- Divide the dough into two and wrap tightly in cling wrap, shaping each ball into a disc as you wrap it. Refrigerate for at least 30 minutes or overnight. You can make the dough a day or two earlier as well and refrigerate.
Make the pie filling:
- Place the thawed, strained berries in a bowl. Add the sugar, cinnamon, cornstarch and lemon juice and mix well.
Assemble the pie:
- Preheat the oven to 425 degrees Fahrenheit.
- To assemble the pie, roll out one disc of dough to a width slightly larger than your pie plate (use a deep dish). Fit it into the bottom of the pie plate, leaving a slight overhang. Pour the berry filling inside.
- You can make a decorative lattice top for your pie, like I did--I am not at all good at this but the pie, as you can see, looks decent despite all the mistakes I made. To make a lattice top, roll out the dough to a disc slightly wider than the pie plate and cut it into 12 strips using a pizza cutter. Arrange half the strips on top of the pie and then "weave" in the other half crosswise. Seal the edges, cut out any overhanging dough or tuck it underneath. To make a plain top crust, roll out the dough to a diameter slightly larger than the pie plate's, place the disc of dough gently on top of the filling, and press down the edges of the dough to seal with the edges of the bottom crust using the tines of a fork. Cut four vents at the top of the pie to let the steam out as the pie bakes
- Place the pie on a rimmed baking sheet or pan. I like to spritz the top with cooking spray before I put it in the oven to give the crust more color--you can skip this. Bake the pie for 25 minutes, then lower the heat to 350 degrees and cook for another 30 minutes. This pie will express a lot of juice as it bakes, and placing it on a rimmed baking sheet or pan in the oven to catch all those juices (and make cleanup easy). .
- Once the pie is golden brown, remove it to a rack and cool thoroughly--which will take several hours--before cutting and serving.
Love this vegan blueberry pie? Check out all of my vegan pie recipes on Holy Cow!
Hi. How much of the sugar do you add to the flour? Thinking of making this for a friendgiving dinner this weekend.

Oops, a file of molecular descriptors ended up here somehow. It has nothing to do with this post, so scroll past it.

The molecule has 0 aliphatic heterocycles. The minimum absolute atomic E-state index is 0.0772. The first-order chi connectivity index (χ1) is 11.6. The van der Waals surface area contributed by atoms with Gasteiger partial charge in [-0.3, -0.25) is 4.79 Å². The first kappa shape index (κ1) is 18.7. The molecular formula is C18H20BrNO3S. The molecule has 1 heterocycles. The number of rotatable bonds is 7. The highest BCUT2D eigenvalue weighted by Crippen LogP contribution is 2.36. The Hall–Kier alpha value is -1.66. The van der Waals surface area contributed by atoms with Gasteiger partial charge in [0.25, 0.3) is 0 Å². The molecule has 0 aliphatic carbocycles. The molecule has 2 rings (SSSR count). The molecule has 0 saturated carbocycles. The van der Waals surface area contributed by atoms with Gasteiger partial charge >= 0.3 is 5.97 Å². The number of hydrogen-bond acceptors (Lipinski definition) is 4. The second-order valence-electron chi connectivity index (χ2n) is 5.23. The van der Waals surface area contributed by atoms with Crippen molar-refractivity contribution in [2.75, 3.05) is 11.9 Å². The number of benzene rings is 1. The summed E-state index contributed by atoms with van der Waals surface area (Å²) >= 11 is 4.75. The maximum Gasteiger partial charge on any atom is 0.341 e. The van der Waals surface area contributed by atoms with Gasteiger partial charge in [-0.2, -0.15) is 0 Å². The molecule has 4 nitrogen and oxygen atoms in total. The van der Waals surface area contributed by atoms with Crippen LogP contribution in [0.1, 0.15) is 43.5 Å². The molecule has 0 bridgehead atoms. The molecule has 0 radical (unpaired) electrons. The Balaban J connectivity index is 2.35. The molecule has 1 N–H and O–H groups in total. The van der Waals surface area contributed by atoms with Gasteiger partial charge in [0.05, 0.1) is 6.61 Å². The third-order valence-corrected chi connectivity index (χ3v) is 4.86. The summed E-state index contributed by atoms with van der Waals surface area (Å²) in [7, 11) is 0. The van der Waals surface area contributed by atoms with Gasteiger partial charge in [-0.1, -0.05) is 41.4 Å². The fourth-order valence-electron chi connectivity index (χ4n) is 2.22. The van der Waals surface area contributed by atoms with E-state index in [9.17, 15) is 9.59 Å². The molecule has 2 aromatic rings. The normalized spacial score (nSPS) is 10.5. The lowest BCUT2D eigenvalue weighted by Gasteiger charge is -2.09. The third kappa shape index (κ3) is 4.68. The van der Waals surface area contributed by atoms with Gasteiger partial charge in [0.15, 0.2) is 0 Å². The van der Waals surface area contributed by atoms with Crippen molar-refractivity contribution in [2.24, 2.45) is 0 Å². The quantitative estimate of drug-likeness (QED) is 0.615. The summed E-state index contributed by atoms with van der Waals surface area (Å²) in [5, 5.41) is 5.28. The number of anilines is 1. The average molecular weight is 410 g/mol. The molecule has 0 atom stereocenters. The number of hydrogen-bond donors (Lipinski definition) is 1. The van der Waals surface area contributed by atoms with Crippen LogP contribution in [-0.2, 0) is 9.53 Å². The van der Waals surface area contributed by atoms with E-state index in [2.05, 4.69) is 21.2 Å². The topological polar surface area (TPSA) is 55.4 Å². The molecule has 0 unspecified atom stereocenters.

I made this pie last weekend... we are still enjoying it.
I did have some huge organic fresh blueberries, but not quite 6
cups... so I reconstituted some dried organic wild blueberries in
fresh apple cider to make up the difference. The end result was
spectacular. My wife was quite surprised.
The only down side for me is that now I am expected to be able to
reproduce this pie on demand.
Maybe I will attempt your Vegan Pecan Pie recipe next... do you use
raw pecans in that one... it didn't specify.
Thank you for sharing... I am a big fan.
Hi Alan, so thrilled you made the blueberry pie! Happy you loved it, and thanks for the kind words. For the pecan pie, yes, use raw pecans.
Hi, the recipe says to lower the temperature after 25 minutes in the oven at 425deg. What temperature do I lower it to for the next 30 minutes?
Hi Edie, lower to 350 degrees. I had it in the instructions above the recipe card but missed adding it in the card itself! Thanks for pointing out.
Hi Vaishali, Did you use a 9 or 10 inch pie plate? Want to make sure the plate is big enough to hold the filling.
Hi Laura, my deep dish pie plate has a 9 1/2 inch diameter. You can use a 10 inch plate.
Mmm sieht sehr lecker aus, könnte ich jetzt sofort ein großes Stück von essen, lecker!
Viele Dank das man es auch in Gramm umrechnen kann!!!
Thanks so much, Jesse-Gabriel. 🙂
So simple! This recipe looks wonderful. Thank you! One hint: Definitely refrigerate the bottom crust while you are rolling out the top crust. That refrigeration time will "set" the dough and help keep the bottom crust from becoming soggy when you add the filling.
Thanks for that great tip, Judy!
Can I sub arrowroot powder or tapioca starch in for the cornstarch?
Yes, absolutely. I'd prob use about 3 tbsp of tapioca starch.
Hi, can I try your recipe with gluten free flour or organic whole wheat flour? Will the result be as good as with APF.
Hi Poonam, use the recipe linked below for a gluten-free crust -- I also linked to in the post. You could certainly use whole wheat flour, but the crust would not be as light as it would with APF. https://holycowvegan.net/gluten-free-vegan-caramelized-onion-and-mushroom-galette/
I love your recipes. You take the effort out of Vegan. Thank you.
Thanks, Julia, much appreciated. 🙂